The vessels serving on the Carolina station in the eighteenth century were not the large ships-of-the-line that carried multiple rows of cannon and hundreds of sailors. Charleston, like other colonial stations, hosted a succession of smaller vessels designed for maneuverability, speed, and cruising distance rather than firepower. In the British Navy’s system of ranking warships by the number of guns or cannons they carried, these three-masted, ship-rigged, twenty-gun cruisers were generally called sixth-rate frigates (although the term “frigate” took on a more specific meaning in the middle of the eighteenth century). Sixth-rate station ships were often paired with slightly smaller unrated vessels known as sloops-of-war. Carrying anywhere from eight to sixteen carriage guns and a crew of less than a hundred men, two-masted sloops-of-war were generally rigged either as a snow or a ketch. That’s an important feature that distinguishes the military sloop-of-war from the more familiar civilian sloop—the smaller single-masted vessel preferred by most pirates and privateers.
Although they lacked sufficient firepower to batter an enemy armada, sixth-rate frigates and sloops-of-war were ideally suited for patrolling shallow coastal waters and chasing down suspicious vessels. Their small size, compared to the massive ships-of-the-line carrying up to a hundred heavy cannon and five hundred men, also enabled station vessels to sail over the shallow sandbars generally found at the mouth or entrance to natural harbors. Before the advent of modern jetties and dredging techniques that created permanent commodious ship channels in harbors like Charleston, Beaufort, Savannah, and elsewhere, the process of sailing into and out of a natural harbor required a sound knowledge of the local underwater landscape, the rhythm of the tides, and the habits of the prevailing winds. The captains of his Majesty’s warships on the Carolina station always paid a skilled harbor pilot to command their vessels over the bar, and were usually obliged to wait until high tide to make the attempt.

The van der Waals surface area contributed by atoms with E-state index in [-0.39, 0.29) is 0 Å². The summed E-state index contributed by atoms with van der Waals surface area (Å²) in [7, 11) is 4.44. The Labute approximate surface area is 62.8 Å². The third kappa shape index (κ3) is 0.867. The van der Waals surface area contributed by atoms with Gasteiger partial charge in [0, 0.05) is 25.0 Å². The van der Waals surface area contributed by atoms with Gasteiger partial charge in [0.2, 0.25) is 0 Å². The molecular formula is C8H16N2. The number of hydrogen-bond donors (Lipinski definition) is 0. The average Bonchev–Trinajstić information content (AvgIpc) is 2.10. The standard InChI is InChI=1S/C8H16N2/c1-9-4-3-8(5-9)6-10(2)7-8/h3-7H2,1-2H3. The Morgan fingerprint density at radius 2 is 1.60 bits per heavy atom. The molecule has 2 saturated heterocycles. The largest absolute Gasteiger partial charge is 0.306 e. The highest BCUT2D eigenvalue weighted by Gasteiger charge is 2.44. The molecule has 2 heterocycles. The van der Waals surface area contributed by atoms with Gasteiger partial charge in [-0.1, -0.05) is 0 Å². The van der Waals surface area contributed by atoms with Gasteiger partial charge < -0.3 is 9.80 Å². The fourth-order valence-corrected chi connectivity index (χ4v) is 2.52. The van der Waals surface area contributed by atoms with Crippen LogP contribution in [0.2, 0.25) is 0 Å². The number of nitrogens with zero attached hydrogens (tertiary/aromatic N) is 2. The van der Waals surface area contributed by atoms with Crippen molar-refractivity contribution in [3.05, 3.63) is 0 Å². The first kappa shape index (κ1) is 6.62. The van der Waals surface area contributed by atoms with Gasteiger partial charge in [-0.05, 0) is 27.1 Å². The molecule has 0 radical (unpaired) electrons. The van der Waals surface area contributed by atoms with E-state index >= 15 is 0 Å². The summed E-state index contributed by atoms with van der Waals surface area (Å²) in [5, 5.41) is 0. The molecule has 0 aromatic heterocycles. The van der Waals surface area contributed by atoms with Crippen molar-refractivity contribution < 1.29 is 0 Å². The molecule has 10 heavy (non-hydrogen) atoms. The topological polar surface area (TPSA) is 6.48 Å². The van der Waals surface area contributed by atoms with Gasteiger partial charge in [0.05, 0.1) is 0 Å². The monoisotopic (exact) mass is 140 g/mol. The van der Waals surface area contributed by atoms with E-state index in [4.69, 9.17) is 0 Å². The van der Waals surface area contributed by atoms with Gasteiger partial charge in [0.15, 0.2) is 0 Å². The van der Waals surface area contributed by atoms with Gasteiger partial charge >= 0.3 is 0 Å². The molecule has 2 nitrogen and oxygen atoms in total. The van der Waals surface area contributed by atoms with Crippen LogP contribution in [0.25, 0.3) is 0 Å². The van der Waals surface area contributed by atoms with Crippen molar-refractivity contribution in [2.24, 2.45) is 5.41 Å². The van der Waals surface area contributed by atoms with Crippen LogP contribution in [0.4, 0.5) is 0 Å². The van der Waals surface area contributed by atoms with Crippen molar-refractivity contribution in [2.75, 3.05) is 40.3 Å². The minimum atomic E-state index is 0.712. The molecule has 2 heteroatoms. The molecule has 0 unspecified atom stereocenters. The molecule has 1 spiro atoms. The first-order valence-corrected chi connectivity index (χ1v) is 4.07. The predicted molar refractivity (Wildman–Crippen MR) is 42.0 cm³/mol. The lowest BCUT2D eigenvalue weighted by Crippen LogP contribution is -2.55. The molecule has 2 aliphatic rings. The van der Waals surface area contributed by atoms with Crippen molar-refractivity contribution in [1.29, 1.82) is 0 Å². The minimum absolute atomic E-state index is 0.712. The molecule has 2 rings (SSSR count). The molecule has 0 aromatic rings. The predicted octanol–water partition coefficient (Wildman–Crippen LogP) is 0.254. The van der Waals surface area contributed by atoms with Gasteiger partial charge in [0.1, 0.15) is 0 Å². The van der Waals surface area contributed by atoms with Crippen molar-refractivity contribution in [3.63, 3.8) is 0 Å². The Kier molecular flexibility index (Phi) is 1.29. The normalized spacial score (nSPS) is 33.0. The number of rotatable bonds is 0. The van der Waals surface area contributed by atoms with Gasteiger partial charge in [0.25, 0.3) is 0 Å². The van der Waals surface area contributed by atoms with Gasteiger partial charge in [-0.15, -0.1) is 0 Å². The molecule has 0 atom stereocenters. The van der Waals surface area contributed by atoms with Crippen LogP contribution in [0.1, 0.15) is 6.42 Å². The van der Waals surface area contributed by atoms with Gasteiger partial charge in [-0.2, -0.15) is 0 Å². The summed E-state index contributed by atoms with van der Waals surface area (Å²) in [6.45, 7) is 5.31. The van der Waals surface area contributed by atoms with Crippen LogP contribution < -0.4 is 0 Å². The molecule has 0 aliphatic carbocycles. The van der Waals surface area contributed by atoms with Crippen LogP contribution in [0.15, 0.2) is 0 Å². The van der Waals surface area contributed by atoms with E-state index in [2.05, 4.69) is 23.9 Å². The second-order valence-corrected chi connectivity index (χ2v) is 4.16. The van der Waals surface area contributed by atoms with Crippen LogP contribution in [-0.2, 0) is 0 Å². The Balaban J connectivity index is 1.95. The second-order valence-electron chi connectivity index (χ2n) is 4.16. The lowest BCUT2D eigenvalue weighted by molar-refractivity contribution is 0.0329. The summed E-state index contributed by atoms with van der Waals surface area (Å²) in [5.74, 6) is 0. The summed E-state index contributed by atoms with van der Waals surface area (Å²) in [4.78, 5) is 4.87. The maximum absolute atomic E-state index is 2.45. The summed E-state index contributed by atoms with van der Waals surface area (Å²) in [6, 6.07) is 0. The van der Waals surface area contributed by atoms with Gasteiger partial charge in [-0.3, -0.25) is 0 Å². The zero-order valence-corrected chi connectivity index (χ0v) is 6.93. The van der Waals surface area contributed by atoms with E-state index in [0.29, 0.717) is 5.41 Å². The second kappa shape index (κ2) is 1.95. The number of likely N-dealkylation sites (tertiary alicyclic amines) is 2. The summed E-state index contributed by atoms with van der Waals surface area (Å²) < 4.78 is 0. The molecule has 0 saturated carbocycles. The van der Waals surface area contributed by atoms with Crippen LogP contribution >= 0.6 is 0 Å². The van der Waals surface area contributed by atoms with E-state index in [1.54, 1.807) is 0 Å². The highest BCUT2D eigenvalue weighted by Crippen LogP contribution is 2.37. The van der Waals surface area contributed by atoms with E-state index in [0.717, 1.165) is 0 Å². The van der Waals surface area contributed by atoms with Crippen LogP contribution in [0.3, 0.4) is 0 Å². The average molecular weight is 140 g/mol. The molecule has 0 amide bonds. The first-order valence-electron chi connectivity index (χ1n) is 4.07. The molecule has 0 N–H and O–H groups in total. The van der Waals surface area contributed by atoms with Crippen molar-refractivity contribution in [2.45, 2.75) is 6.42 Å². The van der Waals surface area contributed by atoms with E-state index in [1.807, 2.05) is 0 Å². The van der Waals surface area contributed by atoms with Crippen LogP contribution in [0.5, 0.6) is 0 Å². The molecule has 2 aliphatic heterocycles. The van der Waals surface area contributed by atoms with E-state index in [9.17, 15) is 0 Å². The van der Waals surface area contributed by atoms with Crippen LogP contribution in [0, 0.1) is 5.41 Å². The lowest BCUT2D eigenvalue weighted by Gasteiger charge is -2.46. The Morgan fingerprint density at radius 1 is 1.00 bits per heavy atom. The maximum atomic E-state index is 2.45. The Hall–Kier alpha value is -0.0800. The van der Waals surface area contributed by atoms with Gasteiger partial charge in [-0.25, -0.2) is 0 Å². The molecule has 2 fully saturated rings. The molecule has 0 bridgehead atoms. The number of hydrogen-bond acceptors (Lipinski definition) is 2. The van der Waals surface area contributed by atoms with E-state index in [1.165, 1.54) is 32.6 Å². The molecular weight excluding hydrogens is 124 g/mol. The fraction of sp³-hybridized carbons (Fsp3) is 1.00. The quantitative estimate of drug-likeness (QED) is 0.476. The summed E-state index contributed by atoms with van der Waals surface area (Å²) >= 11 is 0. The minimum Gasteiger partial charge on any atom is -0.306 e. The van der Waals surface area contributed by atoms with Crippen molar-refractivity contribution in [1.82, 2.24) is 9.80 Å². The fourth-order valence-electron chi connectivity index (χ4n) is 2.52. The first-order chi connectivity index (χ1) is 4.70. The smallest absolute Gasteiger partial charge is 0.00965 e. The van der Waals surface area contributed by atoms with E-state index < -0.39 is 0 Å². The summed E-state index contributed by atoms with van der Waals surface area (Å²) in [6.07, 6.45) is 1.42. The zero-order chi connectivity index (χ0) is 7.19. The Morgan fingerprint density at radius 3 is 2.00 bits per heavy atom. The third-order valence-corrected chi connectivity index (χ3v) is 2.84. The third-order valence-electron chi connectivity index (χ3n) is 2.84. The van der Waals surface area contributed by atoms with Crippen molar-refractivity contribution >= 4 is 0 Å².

For example, Captain George Anson was stationed in Charleston between 1724 and 1735 in a succession of sixth-rate warships called the Scarborough (1724–28), Garland (1728–30), and Squirrel (1732–35). These vessels were nearly identical twenty-gun ships, each measuring 106 feet along the gundeck, more than twenty-eight feet in breath, carrying approximately 375 tons burthen, and sailed by a crew of 130 men and boys. Captain Anson always experienced some difficulty in traversing the shallow maze of sandbars at the entrance of Charleston harbor, but, with the help of skilled pilots, he usually made it over the bar without incident. In contrast, Commodore Anson did not attempt to traverse the bar when he passed by Charleston in June 1739 with the HMS Centurion. That fourth-rate, 1,000-ton ship carried sixty heavy guns, a crew of 365 men, and sat too low in the water to risk the notoriously difficulty sandbar. Similarly, the large fifty-gun British warships that attacked Charleston in 1776 and again in 1780 were obliged to off-load their cannon temporarily in order to get over the bar and into the harbor.
The principal duty of the warships stationed in South Carolina was to cruise along the coastline two or three times a year, from Cape Fear to the Savannah River, for the protection of the merchant ships sailing into and out of Charleston. These cruises averaged around four or five weeks in duration, and occasionally included diversions to nearby colonial ports. Before embarking on a cruise, the station ships usually displayed a certain flag or some other signal to notify all the merchant vessels in the harbor of her intention to put to sea. The captains of merchant vessels would then visit the post captain to discuss the formation of a convoy outside the bar. With the clock ticking, so to speak, ships carrying goods and passengers destined for northerly ports like Philadelphia, New York, Boston, or England, would scramble to prepare for sea. Once the members of the pre-arranged convoy had assembled outside the bar, the warship would escort the civilian vessels approximately one hundred leagues (three hundred nautical miles) to the northward—to the eastern edge of Cape Hatteras, North Carolina—before turning back to cruise towards Georgia.
Station ships also provided assistance to merchant vessels in distress. If an incoming ship, loaded with sugar, rum, or African captives, got stuck on the bar at the entrance to Charleston harbor, the post captain would often order a squadron of crewmen to deploy the ship’s boats and rush to their aid. His Majesty’s sixth-rate frigates carried two boats—a twenty-seven-foot pinnace that rowed with eight oars and a seventeen-foot yawl that rowed with six—that were normally stowed on the deck in the ship’s waist. While the warship remained at anchor in the harbor, the captain and crew regularly used these boats, which included auxiliary sails, for general transportation and to ferry provisions to and from the ship.